A total of 1806 screws were placed from L1 to S1 and evaluated for accuracy of placement. Although AP and lateral radiographs were performed on all patients postoperatively [Figure 4], accuracy of screw placement was determined based on CT scan images only performed on 78 patients. There were 29 (5%) cortical wall perforations noted in 588 screws, which did not result in any postoperative vascular or neural complications. Anterior cortical vertebral violation was noted in 14 patients and graded as minor (n=9) and moderate (n=5), while in another 9, the screws penetrated the lateral wall of the pedicle. The lateral wall violations were graded as six minor and three moderate. The medial wall of the pedicle was encroached in six patients with no frank perforations. Further, there were no severe penetrations and none of the screws had to be revised due to screw malposition. Additionally, none of the screws violated the disc space and were misplaced in the cephalo-caudal direction. At their latest followup, no patients displayed delayed neurological complications.
Figure 4: X-ray (Anteroposterior (a) and lateral (b) view) lumbosacral spine in an adult degenerative scoliosis showing multilevel instrumentation

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   Discussion Top


The aim of this study was to evaluate the efficacy of pedicle screw placement with the use of fluoroscopy in the AP plane only. Currently, the rate of misplaced screws has been variably reported in literature as ranging from 10 to 15%, with some reports showing as high as 40%. [2],[9] In the present series of 1806 pedicle screws, frank penetration was noted in 23 screws, of which 8 screws penetrated by more than 2mm. Six screws encroached the medial wall of the pedicle and none displayed frank penetration. Further, none of the patients with misplaced screws showed features of neural, vascular, or visceral injuries. Researchers have observed that a 4 mm "safe zone" exists adjacent to the pedicle in the lumbar spine since no clinical neurologic complications were observed for the screws violating the pedicle by 0-4 mm. [10] Most surgeons consider 2 mm to be the safe penetration that may not result in neural complications. [2]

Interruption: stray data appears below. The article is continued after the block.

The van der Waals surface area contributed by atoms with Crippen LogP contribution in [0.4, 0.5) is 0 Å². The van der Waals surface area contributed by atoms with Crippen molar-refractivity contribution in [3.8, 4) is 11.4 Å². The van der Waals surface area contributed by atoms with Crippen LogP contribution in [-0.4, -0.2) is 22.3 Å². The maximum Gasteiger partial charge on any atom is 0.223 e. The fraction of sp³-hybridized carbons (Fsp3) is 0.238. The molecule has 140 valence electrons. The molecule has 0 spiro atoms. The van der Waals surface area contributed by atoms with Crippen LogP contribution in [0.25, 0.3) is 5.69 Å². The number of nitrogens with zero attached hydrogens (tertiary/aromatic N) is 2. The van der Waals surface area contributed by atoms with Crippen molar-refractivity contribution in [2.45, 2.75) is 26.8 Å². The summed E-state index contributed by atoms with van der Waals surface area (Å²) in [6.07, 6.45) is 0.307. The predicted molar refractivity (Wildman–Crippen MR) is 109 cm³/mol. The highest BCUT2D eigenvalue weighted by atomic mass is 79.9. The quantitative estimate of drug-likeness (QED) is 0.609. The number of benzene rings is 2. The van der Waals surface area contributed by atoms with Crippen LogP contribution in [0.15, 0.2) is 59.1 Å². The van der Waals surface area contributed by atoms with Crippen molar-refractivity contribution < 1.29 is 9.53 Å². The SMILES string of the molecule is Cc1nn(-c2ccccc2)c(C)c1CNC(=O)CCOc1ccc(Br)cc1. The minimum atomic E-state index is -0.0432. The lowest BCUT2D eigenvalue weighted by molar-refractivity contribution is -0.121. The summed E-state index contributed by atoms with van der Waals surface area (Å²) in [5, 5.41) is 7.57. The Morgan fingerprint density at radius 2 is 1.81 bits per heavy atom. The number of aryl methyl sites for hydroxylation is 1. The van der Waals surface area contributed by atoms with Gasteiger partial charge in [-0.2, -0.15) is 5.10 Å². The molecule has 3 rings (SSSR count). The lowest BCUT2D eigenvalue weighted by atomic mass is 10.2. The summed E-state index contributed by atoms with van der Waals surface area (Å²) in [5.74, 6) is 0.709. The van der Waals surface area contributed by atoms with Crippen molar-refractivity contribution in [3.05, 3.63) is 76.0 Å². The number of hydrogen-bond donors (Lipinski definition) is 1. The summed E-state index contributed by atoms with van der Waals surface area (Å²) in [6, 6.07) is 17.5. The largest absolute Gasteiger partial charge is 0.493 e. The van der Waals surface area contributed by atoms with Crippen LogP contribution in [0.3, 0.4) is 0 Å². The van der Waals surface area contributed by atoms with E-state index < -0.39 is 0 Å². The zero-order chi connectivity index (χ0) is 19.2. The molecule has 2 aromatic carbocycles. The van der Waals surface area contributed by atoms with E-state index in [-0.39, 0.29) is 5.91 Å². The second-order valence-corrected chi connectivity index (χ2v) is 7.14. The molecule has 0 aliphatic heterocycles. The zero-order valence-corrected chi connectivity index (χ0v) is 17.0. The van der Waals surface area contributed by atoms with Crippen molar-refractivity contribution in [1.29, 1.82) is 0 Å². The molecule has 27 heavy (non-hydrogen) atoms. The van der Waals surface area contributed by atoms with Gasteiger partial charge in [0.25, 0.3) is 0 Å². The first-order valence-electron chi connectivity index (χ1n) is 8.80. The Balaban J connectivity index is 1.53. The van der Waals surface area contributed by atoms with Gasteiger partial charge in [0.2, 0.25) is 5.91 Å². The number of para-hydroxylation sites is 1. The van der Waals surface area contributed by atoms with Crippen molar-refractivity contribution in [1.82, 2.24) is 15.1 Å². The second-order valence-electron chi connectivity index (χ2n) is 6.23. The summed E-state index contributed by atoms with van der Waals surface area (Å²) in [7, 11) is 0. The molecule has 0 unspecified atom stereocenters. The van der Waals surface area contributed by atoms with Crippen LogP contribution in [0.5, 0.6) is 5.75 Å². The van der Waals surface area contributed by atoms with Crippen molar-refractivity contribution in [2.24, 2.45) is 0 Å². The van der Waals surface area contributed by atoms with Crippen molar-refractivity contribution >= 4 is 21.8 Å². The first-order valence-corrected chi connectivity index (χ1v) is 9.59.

The most important step to prevent complications is confirmation of an accurate pedicle screw starting point within the confines of the pedicle. Placement of screws in the presence of a previous fusion mass is both challenging and time consuming since the normal anatomy is obliterated and bony landmarks that guide screw placement are not visualized. However, radiographically, the pedicles may be visualized and a suitable starting point identified. Further, as described in the technique, the end point of screw insertion may be recognized with both radiographic and tactile guidance. The benefits of this technique were also clear in patients undergoing long spinal fusions. As screws are placed more efficiently, surgical time and surgeon exhaustion may potentially be minimized allowing the procedure to be performed more effectively. This may not be significant when single-level procedures are performed, but has a summation effect in multilevel surgery.

In an earlier study, we had determined that obesity adversely affects the rate of intraoperative complications associated with lumbar fusion surgery. [11] Surgical procedures are required to be performed in a deeper plane with limited visualization and illumination. Unlike other reports, in the present study, we noted that the rate of misplaced screws in the obese was not affected by the body mass index (BMI) of the patient. [12] We attribute this to the use of the SynFrame Access and Retractor System (Synthes Inc., West Chester, PA, USA).